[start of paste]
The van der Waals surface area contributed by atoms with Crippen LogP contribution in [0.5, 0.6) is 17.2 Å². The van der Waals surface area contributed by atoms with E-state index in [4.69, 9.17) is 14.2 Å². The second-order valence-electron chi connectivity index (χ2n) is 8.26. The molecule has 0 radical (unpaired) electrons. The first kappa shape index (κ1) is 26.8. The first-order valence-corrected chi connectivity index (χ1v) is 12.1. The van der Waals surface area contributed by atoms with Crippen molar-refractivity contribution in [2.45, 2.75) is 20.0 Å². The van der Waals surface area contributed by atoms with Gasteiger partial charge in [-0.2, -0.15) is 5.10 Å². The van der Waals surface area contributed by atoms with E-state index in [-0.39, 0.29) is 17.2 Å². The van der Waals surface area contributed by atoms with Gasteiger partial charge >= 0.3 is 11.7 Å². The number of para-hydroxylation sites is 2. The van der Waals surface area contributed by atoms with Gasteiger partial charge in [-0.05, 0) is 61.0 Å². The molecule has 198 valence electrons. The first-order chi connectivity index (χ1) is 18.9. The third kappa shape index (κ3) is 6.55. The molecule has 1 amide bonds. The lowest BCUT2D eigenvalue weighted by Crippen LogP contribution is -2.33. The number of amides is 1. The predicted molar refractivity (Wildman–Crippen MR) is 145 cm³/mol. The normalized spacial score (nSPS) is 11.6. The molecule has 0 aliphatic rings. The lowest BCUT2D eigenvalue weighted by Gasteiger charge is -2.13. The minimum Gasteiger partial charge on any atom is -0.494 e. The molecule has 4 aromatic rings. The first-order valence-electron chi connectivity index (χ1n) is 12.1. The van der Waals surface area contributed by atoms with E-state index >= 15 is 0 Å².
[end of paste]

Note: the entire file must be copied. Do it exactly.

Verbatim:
The van der Waals surface area contributed by atoms with Crippen LogP contribution in [0.5, 0.6) is 17.2 Å². The van der Waals surface area contributed by atoms with E-state index in [4.69, 9.17) is 14.2 Å². The second-order valence-electron chi connectivity index (χ2n) is 8.26. The molecule has 0 radical (unpaired) electrons. The first kappa shape index (κ1) is 26.8. The first-order valence-corrected chi connectivity index (χ1v) is 12.1. The van der Waals surface area contributed by atoms with Crippen molar-refractivity contribution in [2.45, 2.75) is 20.0 Å². The van der Waals surface area contributed by atoms with Gasteiger partial charge in [-0.2, -0.15) is 5.10 Å². The van der Waals surface area contributed by atoms with E-state index in [-0.39, 0.29) is 17.2 Å². The van der Waals surface area contributed by atoms with Gasteiger partial charge >= 0.3 is 11.7 Å². The number of para-hydroxylation sites is 2. The van der Waals surface area contributed by atoms with Gasteiger partial charge in [-0.05, 0) is 61.0 Å². The molecule has 198 valence electrons. The first-order chi connectivity index (χ1) is 18.9. The third kappa shape index (κ3) is 6.55. The molecule has 1 amide bonds. The lowest BCUT2D eigenvalue weighted by Crippen LogP contribution is -2.33. The number of amides is 1. The predicted molar refractivity (Wildman–Crippen MR) is 145 cm³/mol. The normalized spacial score (nSPS) is 11.6. The molecule has 0 aliphatic rings. The lowest BCUT2D eigenvalue weighted by Gasteiger charge is -2.13. The minimum Gasteiger partial charge on any atom is -0.494 e. The molecule has 4 aromatic rings. The first-order valence-electron chi connectivity index (χ1n) is 12.1. The van der Waals surface area contributed by atoms with E-state index >= 15 is 0 Å².